“The ceiling is white, decorated in gold and ivory, and the walls are finished in buff and ivory and polychrome.”

“The stage itself is unusually large for a moving picture theatre in a city the size of Winchester, and measures 21 feet, 11 inches from one end of the footlights to the other, and 19 1-2 feet, 12 inches from the footlights to the top of the proscenium arch. When road shows are presented, forty-two sets of lines have been installed to move the scenery and equipment, which is to be of the most modern type.

“The lighting system, both for the stage and for the theatre, is controlled from an electrician’s box which is located back of the curtain, on the left, 12 feet above the stage. The lighting control consists of a dead front switchboard and all interior theatre lighting is both indirect and direct. All the orchestra lights are controlled through dimmers, and this method also prevails with the stage equipment. Throughout the theatre itself both the direct and indirect systems of lighting are used, the suspended ceiling lights being softened by amber shades and the side lights with amber parchment shades.”

The Colonial also had a summer lighting and decor change. In the Daily Independent, 11 June 1924 the writer noted: “The stage has been completely redecorated, the heavy, winter velvet draperies have been replaced by light, cool, airy ones of silk and silver tone cloth. The house lighting has been changed to a delightful blue replacing the amber lights, while on the stage there is absolutely no bright light. The white lights have all been replaced by magenta and blue lights.”

Although we are not completely sure, it appears Charles Boyer retired from operating theaters in 1930.[1] Another story noted in 1926 Marshall Baker took over operation of the Colonial, implying Boyer gave up his Winchester enterprise before his Hagerstown theater. Warner Bros. purchased the theater in 1930 and appear to have been the last owners. The Colonial celebrated a change in showing schedule and admission prices to bring them in line with Warner Bros. policy on December 7, 1931 with a “gala reopening.”

Information on the theatre through its 1930s era is sparse. It is commonly repeated the theatre closed in 1939, which appears to be when the McCrory’s store was altered. A longtime McCrory employee, Betty Kline, relayed the 1939 date to the Winchester Star during an interview on the theater’s history July 12, 1986. It seems likely the theater seating was removed around 1939 to create a store room for McCrory’s, but according to Kline’s memory, the stage lights were still in place when she started in 1941.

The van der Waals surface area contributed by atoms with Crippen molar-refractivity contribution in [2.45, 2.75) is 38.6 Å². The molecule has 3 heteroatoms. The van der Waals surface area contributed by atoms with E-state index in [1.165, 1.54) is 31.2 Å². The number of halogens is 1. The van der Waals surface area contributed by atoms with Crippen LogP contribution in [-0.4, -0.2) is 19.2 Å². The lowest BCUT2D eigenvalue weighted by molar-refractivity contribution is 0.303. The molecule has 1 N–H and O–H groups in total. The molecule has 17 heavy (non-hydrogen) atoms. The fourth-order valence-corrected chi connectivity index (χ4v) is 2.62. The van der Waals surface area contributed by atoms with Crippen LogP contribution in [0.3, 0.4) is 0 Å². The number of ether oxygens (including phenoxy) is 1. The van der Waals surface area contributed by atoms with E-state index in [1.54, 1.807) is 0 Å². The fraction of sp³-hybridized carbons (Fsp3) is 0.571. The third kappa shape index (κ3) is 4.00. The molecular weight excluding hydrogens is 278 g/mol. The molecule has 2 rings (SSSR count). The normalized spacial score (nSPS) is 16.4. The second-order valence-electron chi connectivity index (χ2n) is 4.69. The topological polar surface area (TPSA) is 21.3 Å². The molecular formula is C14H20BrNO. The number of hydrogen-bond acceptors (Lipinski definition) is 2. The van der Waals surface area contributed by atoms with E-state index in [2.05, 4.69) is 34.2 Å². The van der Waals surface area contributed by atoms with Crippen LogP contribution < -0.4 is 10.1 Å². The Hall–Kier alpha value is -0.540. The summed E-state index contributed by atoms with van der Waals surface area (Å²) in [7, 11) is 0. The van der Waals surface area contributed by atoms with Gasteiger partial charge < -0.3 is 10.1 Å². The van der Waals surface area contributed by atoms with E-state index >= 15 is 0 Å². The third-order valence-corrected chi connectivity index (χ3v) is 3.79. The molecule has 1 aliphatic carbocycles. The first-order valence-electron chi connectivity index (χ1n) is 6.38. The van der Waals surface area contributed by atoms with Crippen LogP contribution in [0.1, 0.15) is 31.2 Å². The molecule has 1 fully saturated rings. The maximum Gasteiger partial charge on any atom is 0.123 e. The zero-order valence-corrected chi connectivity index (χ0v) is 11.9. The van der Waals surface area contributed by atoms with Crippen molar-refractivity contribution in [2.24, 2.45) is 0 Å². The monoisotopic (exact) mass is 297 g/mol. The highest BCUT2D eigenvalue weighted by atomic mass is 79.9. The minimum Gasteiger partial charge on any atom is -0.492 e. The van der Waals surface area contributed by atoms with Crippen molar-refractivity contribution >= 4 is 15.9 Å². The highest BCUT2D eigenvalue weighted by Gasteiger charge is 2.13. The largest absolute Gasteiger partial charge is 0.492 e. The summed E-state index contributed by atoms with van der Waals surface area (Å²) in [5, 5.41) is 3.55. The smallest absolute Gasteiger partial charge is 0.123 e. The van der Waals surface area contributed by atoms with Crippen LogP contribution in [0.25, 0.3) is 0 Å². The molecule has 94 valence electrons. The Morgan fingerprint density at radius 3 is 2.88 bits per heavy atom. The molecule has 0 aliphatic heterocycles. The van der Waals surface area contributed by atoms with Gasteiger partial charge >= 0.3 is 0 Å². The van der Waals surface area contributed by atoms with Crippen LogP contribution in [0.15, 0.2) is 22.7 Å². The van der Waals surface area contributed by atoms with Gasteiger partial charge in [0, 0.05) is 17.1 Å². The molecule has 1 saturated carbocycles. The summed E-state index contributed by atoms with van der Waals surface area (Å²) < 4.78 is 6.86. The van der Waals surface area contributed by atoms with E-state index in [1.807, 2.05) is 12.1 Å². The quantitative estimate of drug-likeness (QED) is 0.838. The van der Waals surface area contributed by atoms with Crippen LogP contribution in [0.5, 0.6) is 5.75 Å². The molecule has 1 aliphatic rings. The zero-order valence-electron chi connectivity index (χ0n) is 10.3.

Image of the Colonial Theatre space in use as McCrory’s storeroom. Photo by Alan Lehman, Northern Virginia Daily, March 8, 1995.

Dreams of restoring the theater to specialty film showings or conversion to IMAX were floated in the 1990s and 2000s with other downtown renovations. Unfortunately, the long-deferred dream was not to be. After close to a week of heavy rainfall in October 2007, the neglected roof drainage system over the theater collapsed under the weight of the water.

Taylor Hotel Collapse
The fly tower and Colonial Theatre space shortly after collapse, October 2007. Photo by Frank Wright.
Taylor Hotel Roof Collapse
After debris was cleared away, the remnants of the balcony seating area were visible.

Salvaging the theatre was now impossible. In its stead, the removed central portion is now known as the Taylor Pavilion. Sections of the old limestone footers and foundation walls help make a tiered seating area. A small concrete stage area was installed as a nod to the space’s history. PHW was fortunate enough to host our 50th anniversary party there as the first major event in September 2014. The pavilion and event space is a fitting way to honor this once grand theater of Winchester’s past. The next time you are downtown, stop by the pavilion and stand in the pocket park. You just might be able to envision the glittering beauty and pageantry that graced the screen and stage here one hundred years ago.

PHW's 50th Anniversary Party
PHW members finish off the 50th Anniversary celebration under the stars at the Taylor Pavilion, September 2014.

Certain articles referenced in the creation of this blog post are not freely available online for citation but are held in the collection of the PHW Architectural Inventory.

Vanished Winchester: Noonan’s Livery (and Related Businesses)

Noonan’s Livery is one of the vanished Winchester locations that has to date not been well-documented in secondary source materials. We hope to rectify this with our first installation in the “Vanished Winchester” blog series.